SEOUL (Reuters) - The foreign ministers of China, Japan and South Korea are preparing to meet this month for their first talks in nearly three years, in a bid to resolve tension over Japan’s wartime past and discuss a three-way summit.
Japanese media reported that the foreign ministers would probably meet in Seoul on March 21 and 22, while China’s foreign ministry said it would be late March. South Korea said a ministers’ meeting is planned for this month, without confirming the dates.
“If the trilateral foreign ministers’ meeting is held soon, it will undoubtedly give us the opportunity to re-establish the groundwork for trust-building and common prosperity,” South Korea’s deputy foreign minister Lee Kyung-soo said.
Lee hosted a meeting of his counterparts in Seoul on Wednesday, saying their goal was to make “preparations for a successful foreign ministers’ meeting, upon which we may pave ways for the next step of trilateral cooperation”.
The last three-way summit was held in Beijing in May 2012.
An “initial consensus” on the foreign ministers’ meeting had not been reached easily, Chinese Foreign Ministry spokesman Hong Lei said.
“China pays great attention to this foreign ministers’ meeting, and hopes it can be arranged in a spirit of proactively promoting cooperation, yet not avoiding problems,” Hong told a daily news briefing in Beijing.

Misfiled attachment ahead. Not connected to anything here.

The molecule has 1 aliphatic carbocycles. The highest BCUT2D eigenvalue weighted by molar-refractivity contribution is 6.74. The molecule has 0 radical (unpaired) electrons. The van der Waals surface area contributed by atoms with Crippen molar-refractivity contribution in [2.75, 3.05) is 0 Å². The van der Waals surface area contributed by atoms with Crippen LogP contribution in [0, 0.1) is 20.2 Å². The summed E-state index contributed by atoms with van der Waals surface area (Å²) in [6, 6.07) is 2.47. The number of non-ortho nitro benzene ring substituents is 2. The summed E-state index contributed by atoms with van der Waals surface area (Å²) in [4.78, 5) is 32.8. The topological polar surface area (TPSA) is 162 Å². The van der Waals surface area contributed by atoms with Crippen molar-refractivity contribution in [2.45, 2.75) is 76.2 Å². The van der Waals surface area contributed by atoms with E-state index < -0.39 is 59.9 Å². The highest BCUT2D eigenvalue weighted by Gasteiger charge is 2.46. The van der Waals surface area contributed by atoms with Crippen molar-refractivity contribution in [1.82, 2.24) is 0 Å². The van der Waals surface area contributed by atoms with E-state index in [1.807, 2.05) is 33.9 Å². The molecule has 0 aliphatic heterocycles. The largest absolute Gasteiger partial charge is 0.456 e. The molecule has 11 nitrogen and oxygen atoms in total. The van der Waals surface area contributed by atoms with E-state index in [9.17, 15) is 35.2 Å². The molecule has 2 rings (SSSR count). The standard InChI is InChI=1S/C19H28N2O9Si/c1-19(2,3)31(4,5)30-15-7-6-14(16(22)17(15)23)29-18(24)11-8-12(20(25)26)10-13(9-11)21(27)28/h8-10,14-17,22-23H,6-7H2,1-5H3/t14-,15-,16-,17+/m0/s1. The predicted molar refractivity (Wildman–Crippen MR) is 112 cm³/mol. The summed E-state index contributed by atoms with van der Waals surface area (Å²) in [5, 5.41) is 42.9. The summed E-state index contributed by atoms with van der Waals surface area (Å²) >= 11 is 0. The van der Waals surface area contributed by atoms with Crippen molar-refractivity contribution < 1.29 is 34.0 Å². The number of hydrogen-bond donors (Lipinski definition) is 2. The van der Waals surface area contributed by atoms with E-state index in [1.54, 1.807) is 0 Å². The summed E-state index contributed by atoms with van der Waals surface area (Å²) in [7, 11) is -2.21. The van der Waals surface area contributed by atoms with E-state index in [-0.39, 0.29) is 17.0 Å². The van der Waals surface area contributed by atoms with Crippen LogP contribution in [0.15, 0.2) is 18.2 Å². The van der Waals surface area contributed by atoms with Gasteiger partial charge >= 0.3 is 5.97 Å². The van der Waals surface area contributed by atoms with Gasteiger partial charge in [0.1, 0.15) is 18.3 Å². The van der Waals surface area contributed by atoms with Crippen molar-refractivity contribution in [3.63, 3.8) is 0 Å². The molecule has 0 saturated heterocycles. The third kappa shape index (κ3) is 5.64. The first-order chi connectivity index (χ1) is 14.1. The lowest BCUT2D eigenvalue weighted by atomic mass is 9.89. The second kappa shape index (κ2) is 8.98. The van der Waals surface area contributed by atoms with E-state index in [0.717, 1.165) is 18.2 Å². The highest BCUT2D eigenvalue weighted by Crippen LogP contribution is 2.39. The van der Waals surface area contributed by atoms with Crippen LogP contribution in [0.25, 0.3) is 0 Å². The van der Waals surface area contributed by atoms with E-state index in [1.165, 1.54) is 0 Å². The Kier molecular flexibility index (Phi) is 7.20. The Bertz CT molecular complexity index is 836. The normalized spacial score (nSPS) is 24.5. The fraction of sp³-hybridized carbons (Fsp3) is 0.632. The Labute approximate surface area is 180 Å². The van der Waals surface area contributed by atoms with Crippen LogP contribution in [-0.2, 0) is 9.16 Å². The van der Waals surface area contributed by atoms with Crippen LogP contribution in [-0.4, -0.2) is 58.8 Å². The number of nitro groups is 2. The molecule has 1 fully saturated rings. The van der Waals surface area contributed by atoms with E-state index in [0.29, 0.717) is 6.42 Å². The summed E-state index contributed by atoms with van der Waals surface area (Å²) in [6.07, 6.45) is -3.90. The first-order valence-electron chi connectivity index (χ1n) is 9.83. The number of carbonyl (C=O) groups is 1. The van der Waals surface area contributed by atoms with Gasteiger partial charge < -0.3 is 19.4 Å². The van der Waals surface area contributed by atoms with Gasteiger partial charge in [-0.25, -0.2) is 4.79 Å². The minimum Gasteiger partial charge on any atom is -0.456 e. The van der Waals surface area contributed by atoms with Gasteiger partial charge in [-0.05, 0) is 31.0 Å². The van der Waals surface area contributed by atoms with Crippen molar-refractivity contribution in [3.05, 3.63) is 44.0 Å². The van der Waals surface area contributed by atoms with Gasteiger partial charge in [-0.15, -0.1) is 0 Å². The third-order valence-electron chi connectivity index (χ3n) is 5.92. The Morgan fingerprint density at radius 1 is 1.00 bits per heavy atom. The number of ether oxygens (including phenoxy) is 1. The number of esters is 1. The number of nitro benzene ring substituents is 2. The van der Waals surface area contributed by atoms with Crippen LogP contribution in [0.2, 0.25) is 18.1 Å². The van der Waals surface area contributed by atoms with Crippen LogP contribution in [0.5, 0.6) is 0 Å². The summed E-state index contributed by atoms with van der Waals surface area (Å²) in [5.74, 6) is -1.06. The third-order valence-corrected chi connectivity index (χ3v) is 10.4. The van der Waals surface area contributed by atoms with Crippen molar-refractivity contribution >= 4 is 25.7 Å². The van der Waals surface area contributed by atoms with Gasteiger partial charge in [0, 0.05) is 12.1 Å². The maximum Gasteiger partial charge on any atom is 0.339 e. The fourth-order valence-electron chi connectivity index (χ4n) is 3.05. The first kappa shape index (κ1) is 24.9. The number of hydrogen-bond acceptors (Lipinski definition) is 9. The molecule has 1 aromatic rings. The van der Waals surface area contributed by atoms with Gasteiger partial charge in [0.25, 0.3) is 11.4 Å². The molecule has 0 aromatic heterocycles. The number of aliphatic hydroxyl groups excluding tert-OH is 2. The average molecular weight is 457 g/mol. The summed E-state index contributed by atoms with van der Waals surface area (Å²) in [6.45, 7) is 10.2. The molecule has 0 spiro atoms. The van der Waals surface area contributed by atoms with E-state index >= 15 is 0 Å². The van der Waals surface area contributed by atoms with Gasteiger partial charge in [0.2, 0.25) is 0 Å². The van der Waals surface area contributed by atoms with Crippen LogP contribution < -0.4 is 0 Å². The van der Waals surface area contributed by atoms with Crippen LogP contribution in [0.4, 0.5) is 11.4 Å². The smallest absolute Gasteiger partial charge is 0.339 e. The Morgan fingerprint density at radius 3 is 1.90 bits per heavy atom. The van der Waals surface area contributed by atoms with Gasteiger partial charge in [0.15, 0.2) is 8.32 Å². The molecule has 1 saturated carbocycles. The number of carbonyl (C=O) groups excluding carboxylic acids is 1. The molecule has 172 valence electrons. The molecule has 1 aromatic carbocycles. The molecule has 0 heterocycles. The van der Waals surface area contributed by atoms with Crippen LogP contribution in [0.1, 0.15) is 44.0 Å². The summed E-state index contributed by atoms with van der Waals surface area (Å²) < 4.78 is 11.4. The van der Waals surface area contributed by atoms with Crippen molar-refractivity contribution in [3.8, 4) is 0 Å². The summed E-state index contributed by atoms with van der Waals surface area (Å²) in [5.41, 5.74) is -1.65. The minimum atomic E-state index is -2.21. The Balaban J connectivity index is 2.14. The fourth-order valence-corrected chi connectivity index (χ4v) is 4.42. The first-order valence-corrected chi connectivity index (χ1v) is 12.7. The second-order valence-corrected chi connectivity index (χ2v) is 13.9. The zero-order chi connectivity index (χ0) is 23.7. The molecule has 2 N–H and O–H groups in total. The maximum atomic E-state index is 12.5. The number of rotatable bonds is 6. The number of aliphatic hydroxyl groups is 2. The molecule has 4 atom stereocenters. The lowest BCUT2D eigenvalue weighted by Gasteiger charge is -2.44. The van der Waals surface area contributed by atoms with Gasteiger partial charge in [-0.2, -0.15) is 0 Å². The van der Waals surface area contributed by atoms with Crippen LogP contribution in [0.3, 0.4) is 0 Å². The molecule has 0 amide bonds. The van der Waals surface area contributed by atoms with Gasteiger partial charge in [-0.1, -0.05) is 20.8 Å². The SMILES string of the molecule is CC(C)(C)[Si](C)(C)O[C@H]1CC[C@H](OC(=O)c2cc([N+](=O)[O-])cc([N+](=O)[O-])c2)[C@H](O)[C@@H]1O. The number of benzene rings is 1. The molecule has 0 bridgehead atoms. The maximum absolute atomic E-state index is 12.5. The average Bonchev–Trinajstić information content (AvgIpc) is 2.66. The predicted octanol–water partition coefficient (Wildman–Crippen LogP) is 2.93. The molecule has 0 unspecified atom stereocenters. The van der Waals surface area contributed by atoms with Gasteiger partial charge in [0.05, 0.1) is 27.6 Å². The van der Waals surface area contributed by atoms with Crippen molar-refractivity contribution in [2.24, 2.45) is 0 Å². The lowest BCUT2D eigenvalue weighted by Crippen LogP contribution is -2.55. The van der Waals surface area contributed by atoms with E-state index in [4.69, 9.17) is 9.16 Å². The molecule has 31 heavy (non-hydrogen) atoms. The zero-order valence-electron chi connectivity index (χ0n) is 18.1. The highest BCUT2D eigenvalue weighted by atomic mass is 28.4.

Japan’s ties with China remain frosty despite Japanese Prime Minister Shinzo Abe meeting Chinese President Xi Jinping for the first time last November on the sidelines of an Asia Pacific Economic Cooperation (APEC) forum.
Abe has yet to have a formal two-way summit with South Korean President Park Geun-hye, although they sat down with U.S. President Barack Obama a year ago on the sidelines of a nuclear summit to discuss responses to North Korea’s military threats.
South Korea has accused Japan of trying to “undermine” an apology issued in 1993 to Asian women forced to work as wartime sex slaves in Japanese brothels, known as “comfort women”, by conducting a review of it last year.
Both South Korea and China have been angered by visits by Japanese government ministers, including Abe, to the Yasukuni Shrine, which they see as a symbol of Japan’s past militarism.
Ties have also been strained by territorial rows.
China and Japan claim ownership of a tiny group of uninhabited islets in the East China Sea, called the Senkaku by Japan and the Diaoyu by China.
South Korea and Japan also have a separate dispute over islands that lie between their mainlands, called Dokdo in Korean and Takeshima in Japanese.
Reporting by Jack Kim; Additional reporting by Ben Blanchard in BEIJING; Editing by Jeremy Laurence and Clarence Fernandez